Keep it Simple (in social media), Stupid

I don’t watch television. Haven’t for around a year now. And that decision is among the best I’ve ever made.

BUT, last night was a complete veg-out evening at our house, so we went to pick up Kathie’s absolute favorite pizza in Austin – Home Slice – and actually turned on the TV. And we were quickly reminded of why we don’t watch it anymore.

Heaven only knows, but we landed on the American Music Awards…which was a total train wreck. I. Mean. Train. Wreck.

One guy tried to incorporate a movie theme into his performance, someone else played a piano that was elevated in the air and then there was whatever the Black Eyed Peas did. One after another, these “artists” tried to outdo one another and be more outrageous than the previous act.

But as we watched terrible performance after terrible performance by artists who can’t carry a tune in a freakin’ bucket (live, at least), there were two shining moments. And these moments were from people who weren’t trying to be something that they weren’t, but just simply were there to sing their song and give people what they wanted.

Pink came out, sang her song and had a bunch of fun doing it. And Kid Rock sat on a stool flanked by a guy playing an acoustic guitar and a back-up singer. Their songs were the focal point. They embraced who they are and gave their fans what they expected.

So it goes for word of mouth marketing and social media. So many companies are trying to one-up one another and outdo the latest social media stunt (think Old Spice guy). To be the first or the most flashy or the newest. And in the midst of it all, they forget who they are. They forget what brought them their loyal customers in the first place. And it leaves everyone scratching their heads.

The lesson here is keep it simple. Stay true to you and who you are. Not the latest trend. Not what the social media kids are yelling that about that day. And especially not what doesn’t feel right.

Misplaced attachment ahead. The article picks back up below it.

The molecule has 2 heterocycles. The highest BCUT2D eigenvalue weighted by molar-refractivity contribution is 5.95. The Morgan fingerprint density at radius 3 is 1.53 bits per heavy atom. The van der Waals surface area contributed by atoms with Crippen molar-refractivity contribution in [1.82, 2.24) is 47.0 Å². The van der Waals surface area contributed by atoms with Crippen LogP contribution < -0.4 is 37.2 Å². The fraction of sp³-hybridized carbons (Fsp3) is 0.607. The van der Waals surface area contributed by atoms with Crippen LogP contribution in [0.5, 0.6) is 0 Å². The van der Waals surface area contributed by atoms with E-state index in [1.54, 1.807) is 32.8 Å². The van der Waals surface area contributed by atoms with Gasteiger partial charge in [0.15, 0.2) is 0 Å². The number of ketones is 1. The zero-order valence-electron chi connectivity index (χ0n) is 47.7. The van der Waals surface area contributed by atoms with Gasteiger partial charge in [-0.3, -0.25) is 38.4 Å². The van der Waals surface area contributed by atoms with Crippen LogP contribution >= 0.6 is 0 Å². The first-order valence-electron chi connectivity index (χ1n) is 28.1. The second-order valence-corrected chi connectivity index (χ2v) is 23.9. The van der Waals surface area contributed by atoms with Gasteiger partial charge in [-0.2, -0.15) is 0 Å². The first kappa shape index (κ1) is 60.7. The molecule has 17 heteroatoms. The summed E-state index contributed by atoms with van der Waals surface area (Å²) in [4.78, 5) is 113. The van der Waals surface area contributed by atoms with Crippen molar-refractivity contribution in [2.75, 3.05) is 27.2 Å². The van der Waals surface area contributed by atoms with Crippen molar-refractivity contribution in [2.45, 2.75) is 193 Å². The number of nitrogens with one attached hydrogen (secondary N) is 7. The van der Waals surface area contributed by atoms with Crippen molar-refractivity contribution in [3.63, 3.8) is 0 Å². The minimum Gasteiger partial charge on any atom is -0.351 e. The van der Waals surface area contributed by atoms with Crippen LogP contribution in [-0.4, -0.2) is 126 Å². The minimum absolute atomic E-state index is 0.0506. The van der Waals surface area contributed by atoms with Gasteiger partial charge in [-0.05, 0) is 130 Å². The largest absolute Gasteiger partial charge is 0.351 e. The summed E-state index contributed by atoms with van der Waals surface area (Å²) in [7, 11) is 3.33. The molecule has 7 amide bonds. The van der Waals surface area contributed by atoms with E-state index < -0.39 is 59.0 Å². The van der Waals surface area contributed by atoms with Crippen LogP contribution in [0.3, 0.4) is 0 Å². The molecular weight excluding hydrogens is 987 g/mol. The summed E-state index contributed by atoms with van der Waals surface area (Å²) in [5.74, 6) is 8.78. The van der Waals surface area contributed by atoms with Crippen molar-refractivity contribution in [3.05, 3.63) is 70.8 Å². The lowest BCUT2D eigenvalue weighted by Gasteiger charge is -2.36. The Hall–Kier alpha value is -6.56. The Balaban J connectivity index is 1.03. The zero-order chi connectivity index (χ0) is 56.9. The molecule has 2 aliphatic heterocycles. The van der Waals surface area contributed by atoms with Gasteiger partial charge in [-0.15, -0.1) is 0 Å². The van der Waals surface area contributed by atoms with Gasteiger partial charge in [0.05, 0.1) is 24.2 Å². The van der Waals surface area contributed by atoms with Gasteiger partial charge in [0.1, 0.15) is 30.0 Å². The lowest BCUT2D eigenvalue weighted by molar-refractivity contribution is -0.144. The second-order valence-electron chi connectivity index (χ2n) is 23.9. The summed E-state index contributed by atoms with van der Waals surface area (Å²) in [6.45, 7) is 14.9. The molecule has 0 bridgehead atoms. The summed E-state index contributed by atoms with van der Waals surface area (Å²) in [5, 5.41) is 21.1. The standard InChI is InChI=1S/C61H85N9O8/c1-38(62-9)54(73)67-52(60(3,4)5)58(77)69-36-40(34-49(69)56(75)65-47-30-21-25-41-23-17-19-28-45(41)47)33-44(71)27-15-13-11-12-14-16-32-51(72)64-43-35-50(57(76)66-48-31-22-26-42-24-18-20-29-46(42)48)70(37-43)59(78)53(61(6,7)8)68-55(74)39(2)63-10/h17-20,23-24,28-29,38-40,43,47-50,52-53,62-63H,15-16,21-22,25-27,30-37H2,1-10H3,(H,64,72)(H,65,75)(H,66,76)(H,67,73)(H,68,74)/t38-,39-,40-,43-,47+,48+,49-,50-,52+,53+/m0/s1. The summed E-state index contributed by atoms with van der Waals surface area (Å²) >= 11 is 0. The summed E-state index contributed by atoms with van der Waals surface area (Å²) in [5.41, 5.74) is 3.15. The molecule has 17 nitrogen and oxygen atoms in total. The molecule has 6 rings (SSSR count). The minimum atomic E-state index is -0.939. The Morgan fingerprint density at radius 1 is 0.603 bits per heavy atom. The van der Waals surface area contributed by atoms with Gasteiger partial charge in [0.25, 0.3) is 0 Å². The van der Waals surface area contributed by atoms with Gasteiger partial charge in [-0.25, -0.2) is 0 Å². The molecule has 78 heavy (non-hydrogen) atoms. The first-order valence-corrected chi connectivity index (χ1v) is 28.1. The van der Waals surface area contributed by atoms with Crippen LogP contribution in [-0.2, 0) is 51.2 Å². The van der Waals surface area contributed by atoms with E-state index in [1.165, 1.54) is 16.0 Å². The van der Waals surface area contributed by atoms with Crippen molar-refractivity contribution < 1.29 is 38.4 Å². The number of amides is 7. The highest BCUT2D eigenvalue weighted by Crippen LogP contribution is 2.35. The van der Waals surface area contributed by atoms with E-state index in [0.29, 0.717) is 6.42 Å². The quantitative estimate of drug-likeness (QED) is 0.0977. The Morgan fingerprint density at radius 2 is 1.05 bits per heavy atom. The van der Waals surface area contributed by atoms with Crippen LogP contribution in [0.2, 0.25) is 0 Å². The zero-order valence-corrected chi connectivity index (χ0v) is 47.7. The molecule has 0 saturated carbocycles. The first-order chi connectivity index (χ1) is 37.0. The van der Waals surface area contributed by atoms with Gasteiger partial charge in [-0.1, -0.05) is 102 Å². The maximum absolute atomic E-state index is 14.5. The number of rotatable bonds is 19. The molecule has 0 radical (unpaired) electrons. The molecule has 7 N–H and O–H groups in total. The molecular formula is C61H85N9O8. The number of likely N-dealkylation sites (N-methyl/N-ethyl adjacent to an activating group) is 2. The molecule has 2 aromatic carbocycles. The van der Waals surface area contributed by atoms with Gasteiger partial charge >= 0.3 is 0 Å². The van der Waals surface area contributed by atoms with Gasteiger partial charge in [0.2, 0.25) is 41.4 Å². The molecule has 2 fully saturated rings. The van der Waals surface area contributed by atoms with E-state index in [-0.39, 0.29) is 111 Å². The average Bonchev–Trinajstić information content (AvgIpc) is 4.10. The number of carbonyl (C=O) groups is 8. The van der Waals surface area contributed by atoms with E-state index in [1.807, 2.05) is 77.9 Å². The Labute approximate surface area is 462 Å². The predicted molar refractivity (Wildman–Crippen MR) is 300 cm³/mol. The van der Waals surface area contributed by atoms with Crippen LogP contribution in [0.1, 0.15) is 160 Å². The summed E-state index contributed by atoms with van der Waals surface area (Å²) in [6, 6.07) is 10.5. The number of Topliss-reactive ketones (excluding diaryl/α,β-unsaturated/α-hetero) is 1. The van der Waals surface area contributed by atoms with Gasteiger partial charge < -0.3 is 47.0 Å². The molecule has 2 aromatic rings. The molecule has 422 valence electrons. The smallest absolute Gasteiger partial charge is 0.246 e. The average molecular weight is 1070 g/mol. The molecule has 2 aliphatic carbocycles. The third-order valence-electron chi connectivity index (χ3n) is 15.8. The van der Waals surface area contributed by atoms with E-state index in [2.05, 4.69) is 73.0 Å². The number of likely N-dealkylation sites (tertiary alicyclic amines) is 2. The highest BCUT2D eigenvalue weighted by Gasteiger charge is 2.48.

So don’t ask yourself what the social media kids WOULD do. Ask yourself what your brand SHOULD do. After all, keeping it simple doesn’t mean chasing every shiny object that comes across your field of vision. Keeping it simple means exactly that. Simple. And there’s nothing wrong with simple.

5 Comments

  • November 22, 2010

    CV

    Rawitdaba…

  • November 22, 2010

    Tracey Halvorsen

    Spike,

    Well said. I think it’s so hard for anyone to stop and be quiet long enough to even think about “themselves” when we are all being bombarded by so much information and “brand” marketing. I remember when a vege-out session in front of the TV was just that – where my only source of input was the TV, and chatting with whomever I was vegging out with. Yesterday, I had a similar TV meltdown, and while being disgusted by the AMAs as you were, I was also being bombarded with info from my iPhone, Twitter, texts, Facebook updates, breaking news, my RSS reader on my iPad – total input overload. I would make the case that what you prescribe requires as much effort in the tuning out initiative as it does with the inner focus part. I completely agree, simple and authentic is best, but I think it’s getting harder and harder to find that quiet time to be able to see that kind of simplicity in oneself in the era of information overload. Kudos to you for checking out of TV, but watch out for Facebook and other social platforms, they may quickly become the “Kill Your Television” bumper stickers for a new generation. Until then, thank god we have pop stars like Pink and Kid Rock keeping it real and showing people how being yourself is always more powerful than being what you think they want to see. Hard part is having the b*lls to do it.

  • [...] This post was mentioned on Twitter by Spike Jones, Katherine Malone and Lucretia M Pruitt, Tracey Halvorsen. Tracey Halvorsen said: RT @spikejones: Keep it Simple (in social media), Stupid: http://askspike.com/?p=396 [...]

  • [...] On the whole the social media industry is quite insular. Most of us attend the same conferences and talk to each other. We go to the same speaking sessions on the same topics. We tweet at one another and generally all say the same things. So what differentiates us from the next guy? I was reminded of the answer to that yesterday when I read Spike Jones’ post. [...]

  • November 24, 2010

    Joe Harrell

    Thanks for the great reminder, Spike. Any suggestions on how to engage our members on our NYC ARTS fan page? We’ve taken a pretty simple approach to our presence on FB, and it seems like the perfect place for people to share their experiences of attending a museum, play, musical, concert, etc. Here’s our page: http://www.facebook.com/#!/pages/NYC-ARTS-for-Alliance-for-the-Arts/32638086986

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